Henry Dimbleby’s Food Strategy, launched today, makes some interesting points on the importance of our native breeds.  

In particular it rightly highlights the benefits the breeds bring to the landscape and wider environment.  With their distinct ways of grazing and browsing, the Strategy makes clear native breeds are fundamental to the pastures they helped create and which we now cherish.

In this country, beef, dairy and lamb farming is largely responsible for the appearance of our “traditional” pastured countryside. These animals are, literally, part of the landscape.

The Strategy then goes on to explain that native breeds have an important role to play in creating fresh habitats out of otherwise unproductive land.

Some of this unproductive land is exceptionally well suited to creating environmentally friendly landscapes, ranging from species-rich wood pasture grazed by rare breed cows, all the way to new biodiverse forests and rewetted peat bogs.

In addition, as RBST is increasingly also finding, native breeds are becoming increasingly popular in restoring damaged ecosystems and in rewilding and similar projects.

Some native breeds of cattle are being used in rewilding projects to create “pastured woodland”. Where trees and scrub are being allowed to spread, the trampling and grazing of small herd of cows creates clearings in the budding forest: places where sunlight can get through and, where they are well managed, can create an abundance of biodiversity.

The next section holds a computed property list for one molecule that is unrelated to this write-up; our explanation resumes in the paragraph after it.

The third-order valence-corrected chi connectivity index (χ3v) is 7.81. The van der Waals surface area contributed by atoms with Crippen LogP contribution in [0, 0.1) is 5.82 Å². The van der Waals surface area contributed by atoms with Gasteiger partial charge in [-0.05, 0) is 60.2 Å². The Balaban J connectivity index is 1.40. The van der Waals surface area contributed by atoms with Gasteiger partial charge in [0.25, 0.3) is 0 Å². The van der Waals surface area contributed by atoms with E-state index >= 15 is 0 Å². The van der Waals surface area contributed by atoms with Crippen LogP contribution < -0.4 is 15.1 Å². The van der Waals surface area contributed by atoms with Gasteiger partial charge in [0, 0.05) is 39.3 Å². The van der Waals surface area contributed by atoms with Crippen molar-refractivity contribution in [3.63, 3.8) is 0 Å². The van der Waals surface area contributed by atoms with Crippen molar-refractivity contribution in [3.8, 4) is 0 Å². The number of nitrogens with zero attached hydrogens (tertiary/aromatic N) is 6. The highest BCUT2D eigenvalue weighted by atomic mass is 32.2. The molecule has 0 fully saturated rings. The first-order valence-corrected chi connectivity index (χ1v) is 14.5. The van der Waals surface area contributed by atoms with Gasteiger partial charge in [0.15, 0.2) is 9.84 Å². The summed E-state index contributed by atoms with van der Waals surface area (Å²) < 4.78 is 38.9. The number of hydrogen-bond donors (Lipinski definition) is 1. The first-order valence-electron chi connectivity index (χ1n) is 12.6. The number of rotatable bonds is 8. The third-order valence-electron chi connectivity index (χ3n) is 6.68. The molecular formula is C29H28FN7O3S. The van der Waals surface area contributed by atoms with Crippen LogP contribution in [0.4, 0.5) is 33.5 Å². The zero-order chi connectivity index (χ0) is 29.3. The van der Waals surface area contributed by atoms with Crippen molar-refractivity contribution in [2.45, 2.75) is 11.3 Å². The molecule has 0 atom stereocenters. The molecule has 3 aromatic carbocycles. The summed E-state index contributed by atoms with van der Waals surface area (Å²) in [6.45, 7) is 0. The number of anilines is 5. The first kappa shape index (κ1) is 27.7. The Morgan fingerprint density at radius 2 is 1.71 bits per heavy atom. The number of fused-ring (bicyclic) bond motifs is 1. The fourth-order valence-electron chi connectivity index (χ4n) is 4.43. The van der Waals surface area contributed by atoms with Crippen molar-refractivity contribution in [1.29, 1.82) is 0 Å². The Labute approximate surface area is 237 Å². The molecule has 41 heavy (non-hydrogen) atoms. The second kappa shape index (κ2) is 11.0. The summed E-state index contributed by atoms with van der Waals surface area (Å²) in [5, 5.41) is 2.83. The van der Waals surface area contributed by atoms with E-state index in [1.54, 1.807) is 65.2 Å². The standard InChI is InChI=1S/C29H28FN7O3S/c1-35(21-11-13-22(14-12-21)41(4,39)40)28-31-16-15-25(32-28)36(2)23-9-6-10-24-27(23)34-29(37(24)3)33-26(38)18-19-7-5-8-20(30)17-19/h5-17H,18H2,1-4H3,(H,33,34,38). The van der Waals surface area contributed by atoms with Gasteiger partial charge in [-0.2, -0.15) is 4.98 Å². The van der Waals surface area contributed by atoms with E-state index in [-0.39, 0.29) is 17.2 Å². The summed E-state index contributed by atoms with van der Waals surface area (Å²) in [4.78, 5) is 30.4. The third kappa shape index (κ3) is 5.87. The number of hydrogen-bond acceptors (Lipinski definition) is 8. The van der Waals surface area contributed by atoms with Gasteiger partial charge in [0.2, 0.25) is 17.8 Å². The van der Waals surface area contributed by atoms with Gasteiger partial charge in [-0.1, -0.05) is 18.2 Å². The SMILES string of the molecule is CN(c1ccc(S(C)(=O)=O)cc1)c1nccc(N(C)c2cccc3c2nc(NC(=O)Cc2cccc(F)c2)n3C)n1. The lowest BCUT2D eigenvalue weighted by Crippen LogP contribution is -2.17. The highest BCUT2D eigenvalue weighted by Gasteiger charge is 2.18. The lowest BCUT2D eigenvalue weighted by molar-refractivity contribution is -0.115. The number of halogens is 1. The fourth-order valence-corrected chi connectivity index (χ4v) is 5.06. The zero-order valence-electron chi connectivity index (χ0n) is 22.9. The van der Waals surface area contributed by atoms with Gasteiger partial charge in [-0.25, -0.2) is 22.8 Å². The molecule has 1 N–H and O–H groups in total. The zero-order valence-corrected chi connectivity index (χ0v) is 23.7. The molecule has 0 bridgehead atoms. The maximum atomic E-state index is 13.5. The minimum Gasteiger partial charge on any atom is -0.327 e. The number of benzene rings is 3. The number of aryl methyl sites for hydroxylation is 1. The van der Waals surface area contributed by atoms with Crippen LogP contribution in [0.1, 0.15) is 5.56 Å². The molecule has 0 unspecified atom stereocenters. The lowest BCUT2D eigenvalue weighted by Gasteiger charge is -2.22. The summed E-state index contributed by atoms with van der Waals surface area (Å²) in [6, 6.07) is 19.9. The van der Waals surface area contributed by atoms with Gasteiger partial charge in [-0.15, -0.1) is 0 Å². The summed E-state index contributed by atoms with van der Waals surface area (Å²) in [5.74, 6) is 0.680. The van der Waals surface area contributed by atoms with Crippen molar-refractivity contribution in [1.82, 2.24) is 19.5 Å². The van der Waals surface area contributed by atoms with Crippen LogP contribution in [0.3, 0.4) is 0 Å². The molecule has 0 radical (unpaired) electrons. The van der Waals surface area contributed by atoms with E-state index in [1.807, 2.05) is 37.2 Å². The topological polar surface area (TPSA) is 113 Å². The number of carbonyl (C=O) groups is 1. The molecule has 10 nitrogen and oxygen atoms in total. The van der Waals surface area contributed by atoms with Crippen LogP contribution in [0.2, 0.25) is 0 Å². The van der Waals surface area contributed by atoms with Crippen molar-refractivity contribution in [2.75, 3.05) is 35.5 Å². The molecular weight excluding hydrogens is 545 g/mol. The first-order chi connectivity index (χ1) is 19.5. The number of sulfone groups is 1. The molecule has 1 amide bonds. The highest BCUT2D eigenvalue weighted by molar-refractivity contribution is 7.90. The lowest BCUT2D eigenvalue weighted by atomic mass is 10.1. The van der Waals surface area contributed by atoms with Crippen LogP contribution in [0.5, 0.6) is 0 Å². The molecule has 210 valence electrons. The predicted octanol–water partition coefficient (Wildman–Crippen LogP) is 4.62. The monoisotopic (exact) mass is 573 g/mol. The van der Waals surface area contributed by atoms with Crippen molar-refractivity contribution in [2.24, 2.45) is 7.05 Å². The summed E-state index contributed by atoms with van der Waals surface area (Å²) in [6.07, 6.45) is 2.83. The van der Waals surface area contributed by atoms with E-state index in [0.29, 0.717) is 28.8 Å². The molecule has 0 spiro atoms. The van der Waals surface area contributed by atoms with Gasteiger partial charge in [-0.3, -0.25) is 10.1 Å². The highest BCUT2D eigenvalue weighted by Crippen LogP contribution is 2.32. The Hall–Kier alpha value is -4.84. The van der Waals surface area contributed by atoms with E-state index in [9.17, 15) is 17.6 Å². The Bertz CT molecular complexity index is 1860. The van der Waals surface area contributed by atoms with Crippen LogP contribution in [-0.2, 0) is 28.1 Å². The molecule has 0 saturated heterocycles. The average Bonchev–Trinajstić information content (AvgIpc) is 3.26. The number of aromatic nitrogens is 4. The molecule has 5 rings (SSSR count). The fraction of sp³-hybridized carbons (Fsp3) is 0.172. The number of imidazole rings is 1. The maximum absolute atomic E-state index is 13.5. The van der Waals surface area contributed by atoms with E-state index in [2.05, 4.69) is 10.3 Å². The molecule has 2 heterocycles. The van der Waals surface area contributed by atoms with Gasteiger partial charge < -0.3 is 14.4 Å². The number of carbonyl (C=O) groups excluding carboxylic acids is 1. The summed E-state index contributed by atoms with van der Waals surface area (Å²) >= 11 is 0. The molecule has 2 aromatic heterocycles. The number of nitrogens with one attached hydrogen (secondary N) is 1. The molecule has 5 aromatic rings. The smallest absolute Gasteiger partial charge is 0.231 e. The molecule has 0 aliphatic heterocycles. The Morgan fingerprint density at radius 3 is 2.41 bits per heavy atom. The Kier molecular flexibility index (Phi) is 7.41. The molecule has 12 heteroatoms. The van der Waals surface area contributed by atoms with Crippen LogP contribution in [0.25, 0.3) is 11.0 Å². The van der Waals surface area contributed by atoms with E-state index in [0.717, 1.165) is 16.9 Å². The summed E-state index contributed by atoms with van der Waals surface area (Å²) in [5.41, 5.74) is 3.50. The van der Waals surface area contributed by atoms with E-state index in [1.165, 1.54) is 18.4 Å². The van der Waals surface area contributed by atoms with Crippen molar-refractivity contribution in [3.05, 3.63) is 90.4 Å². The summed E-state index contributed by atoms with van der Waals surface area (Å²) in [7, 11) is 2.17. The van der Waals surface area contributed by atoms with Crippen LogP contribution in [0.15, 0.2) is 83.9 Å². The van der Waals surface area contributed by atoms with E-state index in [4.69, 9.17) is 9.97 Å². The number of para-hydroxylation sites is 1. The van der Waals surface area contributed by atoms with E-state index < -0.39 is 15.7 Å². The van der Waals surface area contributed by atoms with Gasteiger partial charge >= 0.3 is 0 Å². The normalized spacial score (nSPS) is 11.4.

The call in the Strategy for “a review of small abattoirs to ensure that the capacity exists to serve the expected increase in numbers of farms using livestock in their rotations” is particularly welcome and something RBST has also been calling for. Native breed farmers need a network of abattoirs capable of processing small numbers of non-standard animals in ways that meet the highest welfare standards.   

Finally, there is also a useful discussion of the relationship between greenhouse gas emissions, setting out the role of different breeds in addressing the climate crisis, noting that different breeds emit different quantities of methane, we do need more research on the implications of this as well as on the impacts on the different ways of feeding and keeping livestock.